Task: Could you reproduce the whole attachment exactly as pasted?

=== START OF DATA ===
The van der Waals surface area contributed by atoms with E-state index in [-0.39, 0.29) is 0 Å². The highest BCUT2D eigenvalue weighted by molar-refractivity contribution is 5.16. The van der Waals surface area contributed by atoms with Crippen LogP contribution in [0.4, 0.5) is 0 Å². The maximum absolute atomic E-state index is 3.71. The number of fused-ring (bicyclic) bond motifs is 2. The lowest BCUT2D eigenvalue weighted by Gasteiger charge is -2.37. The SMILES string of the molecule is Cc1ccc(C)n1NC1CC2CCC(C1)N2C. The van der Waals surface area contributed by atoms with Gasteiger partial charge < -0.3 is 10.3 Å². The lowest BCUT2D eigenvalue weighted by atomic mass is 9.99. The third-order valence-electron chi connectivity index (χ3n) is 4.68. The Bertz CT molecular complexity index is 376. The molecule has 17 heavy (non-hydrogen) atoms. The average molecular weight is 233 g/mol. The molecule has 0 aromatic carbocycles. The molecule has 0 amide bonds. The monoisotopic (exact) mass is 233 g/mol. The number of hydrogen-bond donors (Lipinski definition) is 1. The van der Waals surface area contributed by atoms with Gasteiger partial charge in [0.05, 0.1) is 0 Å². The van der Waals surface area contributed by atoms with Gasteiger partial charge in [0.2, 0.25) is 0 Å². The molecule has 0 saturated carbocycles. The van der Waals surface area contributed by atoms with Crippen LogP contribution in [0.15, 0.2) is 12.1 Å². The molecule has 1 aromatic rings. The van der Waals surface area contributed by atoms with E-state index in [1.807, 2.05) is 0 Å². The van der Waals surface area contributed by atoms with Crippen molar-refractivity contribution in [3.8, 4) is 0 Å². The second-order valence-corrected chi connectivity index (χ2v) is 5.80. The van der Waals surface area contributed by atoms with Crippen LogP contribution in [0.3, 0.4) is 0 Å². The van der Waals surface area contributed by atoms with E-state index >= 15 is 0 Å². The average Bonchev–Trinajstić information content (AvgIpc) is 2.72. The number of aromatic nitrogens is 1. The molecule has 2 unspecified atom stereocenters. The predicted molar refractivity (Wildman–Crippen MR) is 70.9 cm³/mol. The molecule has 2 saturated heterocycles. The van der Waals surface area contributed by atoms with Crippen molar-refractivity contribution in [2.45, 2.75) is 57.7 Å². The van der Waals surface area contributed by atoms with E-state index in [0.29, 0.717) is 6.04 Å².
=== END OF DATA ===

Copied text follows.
The van der Waals surface area contributed by atoms with E-state index in [-0.39, 0.29) is 0 Å². The highest BCUT2D eigenvalue weighted by molar-refractivity contribution is 5.16. The van der Waals surface area contributed by atoms with Crippen LogP contribution in [0.4, 0.5) is 0 Å². The maximum absolute atomic E-state index is 3.71. The number of fused-ring (bicyclic) bond motifs is 2. The lowest BCUT2D eigenvalue weighted by Gasteiger charge is -2.37. The SMILES string of the molecule is Cc1ccc(C)n1NC1CC2CCC(C1)N2C. The van der Waals surface area contributed by atoms with Gasteiger partial charge < -0.3 is 10.3 Å². The lowest BCUT2D eigenvalue weighted by atomic mass is 9.99. The third-order valence-electron chi connectivity index (χ3n) is 4.68. The Bertz CT molecular complexity index is 376. The molecule has 17 heavy (non-hydrogen) atoms. The average molecular weight is 233 g/mol. The molecule has 0 aromatic carbocycles. The molecule has 0 amide bonds. The monoisotopic (exact) mass is 233 g/mol. The number of hydrogen-bond donors (Lipinski definition) is 1. The van der Waals surface area contributed by atoms with Gasteiger partial charge in [0.05, 0.1) is 0 Å². The van der Waals surface area contributed by atoms with Gasteiger partial charge in [0.2, 0.25) is 0 Å². The molecule has 0 saturated carbocycles. The van der Waals surface area contributed by atoms with Crippen LogP contribution in [0.15, 0.2) is 12.1 Å². The molecule has 1 aromatic rings. The van der Waals surface area contributed by atoms with E-state index in [1.807, 2.05) is 0 Å². The van der Waals surface area contributed by atoms with Crippen molar-refractivity contribution in [3.8, 4) is 0 Å². The second-order valence-corrected chi connectivity index (χ2v) is 5.80. The van der Waals surface area contributed by atoms with Crippen LogP contribution in [0.3, 0.4) is 0 Å². The van der Waals surface area contributed by atoms with E-state index >= 15 is 0 Å². The average Bonchev–Trinajstić information content (AvgIpc) is 2.72. The number of aromatic nitrogens is 1. The molecule has 2 unspecified atom stereocenters. The predicted molar refractivity (Wildman–Crippen MR) is 70.9 cm³/mol. The molecule has 2 saturated heterocycles. The van der Waals surface area contributed by atoms with Crippen molar-refractivity contribution in [2.45, 2.75) is 57.7 Å². The van der Waals surface area contributed by atoms with E-state index in [0.29, 0.717) is 6.04 Å².